Prizewinning poems from our Open Competition 2016

First Prize:

Lunar by Patricia Wooldridge

I’m having one of my daisies –
hopscotch, throw and jump,
dive off the edge of a skullcap moon.

I can see what’s coming in the anteroom –
Are you the lady that wants to be
in the glasshouse?

Does she know about the telescope
in my ceiling? How all day the moon
crouches in the corner and I repeat:

I will not store my voice in a vase on the moon.

Did she catch me stealing the sea
shut tight in a tin with its crumble of rocks –
my beach on a dresser?

Open the lid and surf boils, shivers loose
on a wind-whip, flaking against my legs
and the land dissolves overnight on a tongue of sea.

Second Prize:

Fire in the Piano Warehouse by Owen Lewis

It is singing
As I always hoped
to make it sing

The woods give back their resins
to light and song and the metal
harps return to their basic elements
as if they themselves were composers.
The strings in high-note tension
ping back to their pure pitches.
The billows, the smoke, the firemen
ready their hoses but cannot douse
the inferno of this symphony
and the masters of the ghostly whirl
hold back the quenchers’ hands
and fill intoxicated lungs –

They can barely say:
We have never seen a piano burn
We have never seen a society
of pianos burning.

Third Prize:

Room One by Susan Utting

She tells herself: don’t listen to the judder and hum of something
switching on, the silence when it switches off; don’t try to guess
the reason for that bleached out patch of carpet, the choice
of gingham peplums, cut-plastic ceiling lights.

Everywhere
she’s in her own light – the mirror gives her back a clouded face,
mist-focussed features.  There is a touch of boutique in a tiny disc
of soap in tissue paper, sealed with a designer monogram, marked
best before November five years gone.

She tells herself: don’t think of windscreen wipers, taxidermy,
peep-holes, focus on the poppies on the coffee mugs, the way
they match the crimson painted walls, how delicate their stems:
forget the black of their daubed hearts.

She stares
at the fixed glass strip of a high window, too high to see
much out of, looks for the tops of trees, for any sort of sky.

Fourth Prizes:

The 22N Bus by Josh Ekroy

London rolls around bike superhighways
passes Festing Rd vultures waiting patiently
and I, finger-print withheld –
my future as thin as Parsons Green –
muster sleeping bag and iron rations.
Our tickets are from No More Bare Mountain,
top deck is a crowded dormitory of kicked
overcoats until the stairing of Big George
created seat space.  Now Edith Grove
is a speed-bump, asphalt-bone ride
on the deep road to intermittent.

Dave’s impervious newt eye catches
us all, before he turns over on the prized
back seat and passing rooms withhold
their curtain-chink.  My dream fevers
are vows made at Chelsea Old Town Hall;
unsleeping Uber evades the cold wind.
The no-beg zones are camera-crooned
along the Pont Street seats of dawn.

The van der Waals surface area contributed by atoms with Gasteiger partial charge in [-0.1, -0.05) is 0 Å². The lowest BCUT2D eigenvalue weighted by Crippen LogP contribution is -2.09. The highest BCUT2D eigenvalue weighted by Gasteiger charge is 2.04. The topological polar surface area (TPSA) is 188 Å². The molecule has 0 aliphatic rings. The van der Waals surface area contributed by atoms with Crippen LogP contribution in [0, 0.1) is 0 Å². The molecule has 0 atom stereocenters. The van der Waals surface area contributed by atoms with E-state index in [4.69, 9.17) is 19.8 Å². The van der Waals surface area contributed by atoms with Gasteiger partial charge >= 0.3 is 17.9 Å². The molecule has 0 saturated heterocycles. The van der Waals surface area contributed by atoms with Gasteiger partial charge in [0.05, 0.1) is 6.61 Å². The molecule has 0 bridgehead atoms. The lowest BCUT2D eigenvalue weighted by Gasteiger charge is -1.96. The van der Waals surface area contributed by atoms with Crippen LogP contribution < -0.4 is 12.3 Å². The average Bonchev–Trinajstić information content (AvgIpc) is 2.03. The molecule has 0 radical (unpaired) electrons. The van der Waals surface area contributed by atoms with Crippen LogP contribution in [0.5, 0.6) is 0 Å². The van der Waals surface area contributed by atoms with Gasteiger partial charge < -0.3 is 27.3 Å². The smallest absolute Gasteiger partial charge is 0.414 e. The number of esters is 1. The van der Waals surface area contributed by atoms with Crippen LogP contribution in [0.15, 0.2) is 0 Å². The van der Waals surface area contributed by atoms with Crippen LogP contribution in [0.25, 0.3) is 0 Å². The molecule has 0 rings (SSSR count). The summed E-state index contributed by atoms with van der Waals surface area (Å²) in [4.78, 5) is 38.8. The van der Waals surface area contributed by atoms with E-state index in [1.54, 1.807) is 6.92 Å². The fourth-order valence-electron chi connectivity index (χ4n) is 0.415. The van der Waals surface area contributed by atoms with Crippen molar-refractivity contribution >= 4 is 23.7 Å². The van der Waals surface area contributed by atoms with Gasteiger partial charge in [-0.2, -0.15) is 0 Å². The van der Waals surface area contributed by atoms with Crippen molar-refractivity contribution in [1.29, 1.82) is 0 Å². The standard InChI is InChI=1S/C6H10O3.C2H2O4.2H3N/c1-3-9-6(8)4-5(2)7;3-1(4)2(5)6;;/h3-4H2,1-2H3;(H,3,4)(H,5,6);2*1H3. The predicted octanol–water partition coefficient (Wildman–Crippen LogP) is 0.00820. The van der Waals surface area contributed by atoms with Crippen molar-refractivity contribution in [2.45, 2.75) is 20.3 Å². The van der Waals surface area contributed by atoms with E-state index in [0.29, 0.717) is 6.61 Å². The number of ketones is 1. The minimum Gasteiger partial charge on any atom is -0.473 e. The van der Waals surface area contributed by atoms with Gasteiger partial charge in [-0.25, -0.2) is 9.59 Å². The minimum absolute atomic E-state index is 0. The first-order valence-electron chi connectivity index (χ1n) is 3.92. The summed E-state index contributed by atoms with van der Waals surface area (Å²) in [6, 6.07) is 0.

A cobalt wind lifts the world’s litter
as clouds patch our exodus.  Light draws
Corn Flakes; a shower back at the Centre.

Place Dauphine by Sandra Galton

For me there is a third person in this frame.  There always will be
an elderly couple shaking hands near to Le Palais de Justice, but
you were there, having got up early; you had gone out and caught
the morning light, the stillness – things you loved to record when
alone with your camera.  You had captured that special quality of
permanence you often felt there was – a rare magic.  In this square
old men would come out later to smoke, play petanque.  Another
day began then: the cafes, filled with people eating, lovers kissing
beneath the chestnut trees – you knew how it was once, the busy
life, being young.  You wished you could have frozen time there.

Life, being young – you wished you could have frozen time there
beneath the chestnut trees. You knew how it was once the busy
day began.  Then, the cafes filled with people eating, lovers kissing.
Old men would come out later to smoke, play petanque –  another
permanence.  You often felt there was a rare magic in this square.
Alone with your camera you had captured that special quality of
the morning light, the stillness – things you loved to record when
you were there.  Having got up early you had gone out and caught
an elderly couple shaking hands near to Le Palais de Justice – but
for me there is a third person in this frame.  There always will be.

Sturm und Drang by Stephen Boyce

So much wind, all bluster and rampage,
the pummelling of fists on the roof,
rain that hisses and would pit the glass,
trees shouldered aside, birds hurled askew.

The fallen chestnut, some seasons down,
occupies the space beside the footpath
like a slaughtered rhino, its grey carcass
sinks imperceptibly into the ground.

This is what we’ll come to, catching
the storm in a net, emptying the ocean
with a shell, lying down to die among
fallen lumber with the sound of the wind

rushing, the sound of surf pounding,
and rain, teeming, thrashing, teeming.

The Inn of the Good Samaritan by Lydia Harris

Danny and his boys from Westray set up their Portaloo.
White walls, Italian tiles for the foot-baths?

Craigie drags two buckets of rubble from the fountain
and the others clear the room.

At night the lights make mirrors in the row of pitchers,
warm the iron cup you can dip.  We lift our faces to the woman
with a band of coins on her forehead, who holds a cloth
to wipe the rim and dab our lips.

A pilgrim coach pulls up.
The pilgrims kick off their shoes, file past the bookstall
with its framed photos of a winter sky.  He clave rocks
in the wilderness, gave them drink as out of the great depths.

We make mint tea in glasses, offer it round with sachets of sugar.
You’d think yards of parachute silk had come alive in the courtyard
whenever the crickets stretch their legs and shake the gold from their wings.

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